THE FIRST steps towards plans to build a 3,000-home development on the edge of Oxford are set to be approved next week.

The development would see thousandsof homes, new schools, and a new park and ride created off Grenoble Road, on the south east edge of the city, close to the Kassam Stadium.

The proposed development is being dubbed ‘South Oxfordshire Science Village’. The site is owned by Oxford City Council, Thames Water, and Magdalen College, but is on land under the administration of South Oxfordshire District Council (SODC).

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Environmental campaigners say the site, which lies between the A4074 to the west and an electricity substation to the east, is the ‘opposite of what is needed in the city’.

Michael Tyce, a member of the Oxfordshire branch of the Campaign to Protect Rural England, said: “The city council’s so-called science village would be a twin tragedy; a double whammy for Oxford and the people of the city the council is supposed to serve.

“The land at Grenoble Road on which they propose to build it, land which they part-own and from which they would profit, is not just green belt but the very model of what green belt should be – countryside on the city’s doorstep with paths, and trees and views of the hills.

“And it is where open countryside of the road is most needed – just across the road from the Leys.”

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Over the road in Blackbird Leys, a planning application is due to be submitted by the end of the year for a multi-million-pound regeneration scheme that would bring over 200 new homes to the estate. The council says the Grenoble Road development will help support the regeneration of the estate.

Plans to develop the area, which was previously Green Belt land, were incorporated into the SODC Local Plan 2035 last December due to ‘exceptional circumstances’. SODC, however, has required that half of the new homes are of affordable tenure.

This means the landowners must make 35 per cent of housing for social rent, 40 per cent of houses affordable rent and 25 per cent being low-cost home ownership, such as shared ownership.

The proposal also hopes to extend Oxford Science Park on the site and provide more sustainable travel routes by reopening the Cowley Branch train line, which would allow commuters to more between the city centre, Cowley, and science centre.

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A report on the development will go to the cabinet next week with the city council saying the cabinet is expected to approve the first steps towards the joint development with Magdalen College and Thames Water.

This will allow all partners to establish key principles for joint working and agree a delivery approach.

CPRE is urging the council to reconsider the development, which they say will provide homes and ‘easy access’ for London commuters, rather than the ‘hard-pressed key workers of Oxford’.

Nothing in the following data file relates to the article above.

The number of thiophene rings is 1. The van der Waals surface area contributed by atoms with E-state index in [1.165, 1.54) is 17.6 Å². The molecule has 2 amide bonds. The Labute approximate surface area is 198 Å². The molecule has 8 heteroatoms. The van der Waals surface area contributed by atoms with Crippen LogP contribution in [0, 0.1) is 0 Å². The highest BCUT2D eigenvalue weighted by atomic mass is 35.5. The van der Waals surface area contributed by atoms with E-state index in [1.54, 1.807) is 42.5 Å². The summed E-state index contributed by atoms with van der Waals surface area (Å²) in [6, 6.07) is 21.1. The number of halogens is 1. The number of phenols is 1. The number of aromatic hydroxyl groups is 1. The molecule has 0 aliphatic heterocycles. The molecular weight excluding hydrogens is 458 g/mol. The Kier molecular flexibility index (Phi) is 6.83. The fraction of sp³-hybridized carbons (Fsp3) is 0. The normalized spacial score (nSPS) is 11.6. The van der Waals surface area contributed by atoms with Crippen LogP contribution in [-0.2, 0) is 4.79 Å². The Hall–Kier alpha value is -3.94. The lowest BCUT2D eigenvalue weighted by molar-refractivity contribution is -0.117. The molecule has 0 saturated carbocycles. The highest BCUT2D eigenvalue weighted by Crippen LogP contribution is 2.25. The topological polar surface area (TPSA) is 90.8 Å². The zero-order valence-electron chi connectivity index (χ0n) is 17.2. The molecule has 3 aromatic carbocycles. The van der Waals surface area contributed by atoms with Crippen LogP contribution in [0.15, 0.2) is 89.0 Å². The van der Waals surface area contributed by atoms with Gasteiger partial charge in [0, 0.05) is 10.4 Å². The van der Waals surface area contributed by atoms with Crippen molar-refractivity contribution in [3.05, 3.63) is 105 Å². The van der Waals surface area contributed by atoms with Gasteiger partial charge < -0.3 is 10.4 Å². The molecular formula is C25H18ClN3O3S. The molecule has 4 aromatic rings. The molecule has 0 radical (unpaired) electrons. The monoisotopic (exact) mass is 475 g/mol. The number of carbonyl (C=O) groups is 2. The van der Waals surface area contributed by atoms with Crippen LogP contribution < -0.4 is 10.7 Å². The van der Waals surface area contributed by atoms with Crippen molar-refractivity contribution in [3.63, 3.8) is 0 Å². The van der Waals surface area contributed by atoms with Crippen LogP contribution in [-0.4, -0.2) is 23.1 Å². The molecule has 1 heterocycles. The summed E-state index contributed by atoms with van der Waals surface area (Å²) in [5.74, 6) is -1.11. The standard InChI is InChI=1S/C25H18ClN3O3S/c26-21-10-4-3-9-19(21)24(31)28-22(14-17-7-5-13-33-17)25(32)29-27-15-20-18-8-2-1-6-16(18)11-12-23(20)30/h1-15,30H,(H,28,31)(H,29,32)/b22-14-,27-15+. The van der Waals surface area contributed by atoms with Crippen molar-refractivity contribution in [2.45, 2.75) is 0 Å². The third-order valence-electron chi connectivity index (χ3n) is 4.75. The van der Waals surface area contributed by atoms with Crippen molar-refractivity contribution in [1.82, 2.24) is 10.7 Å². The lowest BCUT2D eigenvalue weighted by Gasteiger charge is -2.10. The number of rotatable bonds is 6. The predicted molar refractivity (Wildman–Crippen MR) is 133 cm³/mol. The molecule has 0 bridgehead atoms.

Mr Tyce added: “This wasteful and inappropriate scheme should be rejected entirely and if the land is not left open and underdeveloped, at least a compact development with low-cost housing which Oxford actually needs should replace it.”

The planning application for the site development could be submitted in 2023.

The council said the development is necessary to meet the housing crisis.

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It added that despite the city council’s own local plan providing 11,000 new homes in the city by 2036, there are ‘still not enough homes’ in Oxford, therefore the development on the SODC boundary will help meet this need.

In February, concerns were raised about the site after some of the fields earmarked for development were flooded for three weeks in a row.

SODC said at the time that a strategic flood risk had been carried out as part of the plans for Grenoble Road.

A spokesman for SODC said: “We can confirm the land is a strategic site in the South Oxfordshire Local Plan 2035 that was adopted in December 2020.

“We expect the landowners will submit an outline application in due course.”

City councillor Alex Hollingsworth, who is the cabinet member for planning and housing delivery, said: “It’s been a longstanding ambition of the city council to develop its land at Grenoble Road, to provide some of the homes needed to meet demand for affordable housing.

“The council’s partnership with Magdalen College and Thames Water, the other landowners in the area, allows that ambition to be realised.

“The allocation of this site for just under 3,000 homes includes a requirement that half are in affordable tenures – including council homes, sub-market affordable rent and shared ownership homes.

“There’s a lot to do before a planning application is submitted, and we’ll be working hard with Thames Water and Magdalen College to put a development agreement in place and bring in a partner to help share the risks of the scheme and get the building of these new homes under way.”

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“We’re already working closely with our friends at South Oxfordshire District Council, who are the planning authority, and look forward to realising a shared vision with them for this important new development on the edge of Oxford.”

Opposition to Oxford City Council’s plans to build homes on green fields is growing, with a survey suggesting the majority of the public do not support the idea.

A survey of 192 people, conducted by the Friends of Iffley Village residents’ group, showed that 78 per cent object to development of fields in the village, which is part of Oxford.

There are also objections to council plans to build on New Hinksey Playground on Bertie Place.